The two speakers of Libya’s two competing parliaments said on Tuesday that a planned “unity” agreement between members the nation’s two main conflicting sides was premature and should be postponed.
Head of Tobruk Parliament Agila Salah said the UN-backed agreement, which is due to be signed in Morocco Thursday, does not have the backing of all members of the Tobruk parliament nor of the opposing Tripoli parliament in the west of Libya.
He called on the UN envoy overseeing the process to postpone the deal, saying that the Tobruk parliament has not authorised anybody to sign the agreement.
Saleh made his comments in Malta, where he was holding talks with Nouri Abu Sahmeen, the speaker of the opposing Tripoli-based parliament. The two lawmakers met each other for the first time on Tuesday, hoping to move toward a lasting agreement that will end years of conflict and division since the 2011 uprising that removed Muammar Gaddafi from power.
However, other actors are forging ahead with a separate UN-backed process that involves several lawmakers signing a “national unity government” deal on Thursday, despite opposition from the parliamentary leaders and many others. The deal was originally due to be signed on Wednesday but has been put back to Thursday.
The agreement includes the formation of a national unity government at the start of a proposed two-year transition period.
However, Saleh said that it was unwise to rush into signing a deal without the full support of the majority of both parliaments. He said that “acting hastily would lead to more problems in the future”, according to the Times of Malta.
Abu Sahmeen echoed his counterpart’s sentiments: “We will not accept foreign intervention against the will of the Libya people.”
He said that he and Saleh were discussing various elements of the UN-backed agreement with a view to hammering out a consensus solution. He urged the international community to consider the meeting in Malta as a way to reach Libyan unity.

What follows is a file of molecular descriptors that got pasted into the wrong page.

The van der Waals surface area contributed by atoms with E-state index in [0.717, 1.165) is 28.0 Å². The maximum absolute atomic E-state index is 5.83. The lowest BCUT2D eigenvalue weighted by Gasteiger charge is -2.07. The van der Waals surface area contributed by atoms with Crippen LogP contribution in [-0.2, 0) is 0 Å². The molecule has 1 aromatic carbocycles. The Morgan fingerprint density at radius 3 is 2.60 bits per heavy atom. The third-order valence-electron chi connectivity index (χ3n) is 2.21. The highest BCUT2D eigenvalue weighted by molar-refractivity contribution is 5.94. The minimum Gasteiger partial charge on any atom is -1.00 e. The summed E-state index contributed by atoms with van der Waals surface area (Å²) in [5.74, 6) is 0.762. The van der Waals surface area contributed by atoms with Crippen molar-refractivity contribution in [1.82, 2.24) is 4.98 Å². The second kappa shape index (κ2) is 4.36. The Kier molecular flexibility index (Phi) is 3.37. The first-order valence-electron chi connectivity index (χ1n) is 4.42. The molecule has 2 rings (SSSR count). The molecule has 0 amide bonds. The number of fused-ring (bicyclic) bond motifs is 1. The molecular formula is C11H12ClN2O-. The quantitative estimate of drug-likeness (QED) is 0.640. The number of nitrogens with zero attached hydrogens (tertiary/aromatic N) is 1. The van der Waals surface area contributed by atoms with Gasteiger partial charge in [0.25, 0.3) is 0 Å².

Abu Bakr Ba’aeera, a member of the Tobruk parliament, told the Daily news Egypt both the eastern and western parts of the nation are divided on the pending deal.
“There is a divide inside both the Tobruk and Tripoli parliaments and those going to Morocco do not officially represent their parliament; they went as individuals,” Ba’aeera said.
Regarding the meeting in Malta, Ba’aeera said that the purpose was to agree on talks between the various Libyan parties, independent of UN involvement.
“The two sides agreed to form a committee to discuss the areas of disagreement,” he said.
Any agreement that is forced on the Libyan people or parliaments would not work nor would any national unity government be able to operate under such conditions, he added.
Libya has witnessed chaos since the 2011 overthrow of Gaddafi, with various tribal and religious groups staking claims to certain territories. Two major areas of the nation – in the east and west – have emerged as the key players but other areas are dominated by militias and jihadists, including fighters affiliated to “Islamic State”.
The war-torn country has also become a major departure point for thousands of migrants travelling to Europe.